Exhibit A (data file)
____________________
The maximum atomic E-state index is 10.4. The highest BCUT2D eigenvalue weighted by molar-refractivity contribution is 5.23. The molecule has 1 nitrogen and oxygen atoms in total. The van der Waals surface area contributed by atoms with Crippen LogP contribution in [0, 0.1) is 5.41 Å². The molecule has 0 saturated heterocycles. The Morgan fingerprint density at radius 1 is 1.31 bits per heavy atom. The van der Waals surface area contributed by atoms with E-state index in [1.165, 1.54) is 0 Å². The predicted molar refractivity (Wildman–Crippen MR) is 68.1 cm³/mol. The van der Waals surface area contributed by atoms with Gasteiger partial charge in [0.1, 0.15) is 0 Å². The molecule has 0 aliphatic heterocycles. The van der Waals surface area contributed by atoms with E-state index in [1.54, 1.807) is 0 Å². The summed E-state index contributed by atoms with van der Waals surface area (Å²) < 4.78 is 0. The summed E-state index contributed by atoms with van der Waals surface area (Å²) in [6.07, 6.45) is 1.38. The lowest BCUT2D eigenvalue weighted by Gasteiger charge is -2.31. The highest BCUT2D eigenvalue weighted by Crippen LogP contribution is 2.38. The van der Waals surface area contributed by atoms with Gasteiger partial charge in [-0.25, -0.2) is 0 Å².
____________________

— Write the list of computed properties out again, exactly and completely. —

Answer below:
The maximum atomic E-state index is 10.4. The highest BCUT2D eigenvalue weighted by molar-refractivity contribution is 5.23. The molecule has 1 nitrogen and oxygen atoms in total. The van der Waals surface area contributed by atoms with Crippen LogP contribution in [0, 0.1) is 5.41 Å². The molecule has 0 saturated heterocycles. The Morgan fingerprint density at radius 1 is 1.31 bits per heavy atom. The van der Waals surface area contributed by atoms with E-state index in [1.165, 1.54) is 0 Å². The predicted molar refractivity (Wildman–Crippen MR) is 68.1 cm³/mol. The van der Waals surface area contributed by atoms with Gasteiger partial charge in [0.1, 0.15) is 0 Å². The molecule has 0 aliphatic heterocycles. The van der Waals surface area contributed by atoms with E-state index in [1.54, 1.807) is 0 Å². The summed E-state index contributed by atoms with van der Waals surface area (Å²) < 4.78 is 0. The summed E-state index contributed by atoms with van der Waals surface area (Å²) in [6.07, 6.45) is 1.38. The lowest BCUT2D eigenvalue weighted by Gasteiger charge is -2.31. The highest BCUT2D eigenvalue weighted by Crippen LogP contribution is 2.38. The van der Waals surface area contributed by atoms with Gasteiger partial charge in [-0.25, -0.2) is 0 Å².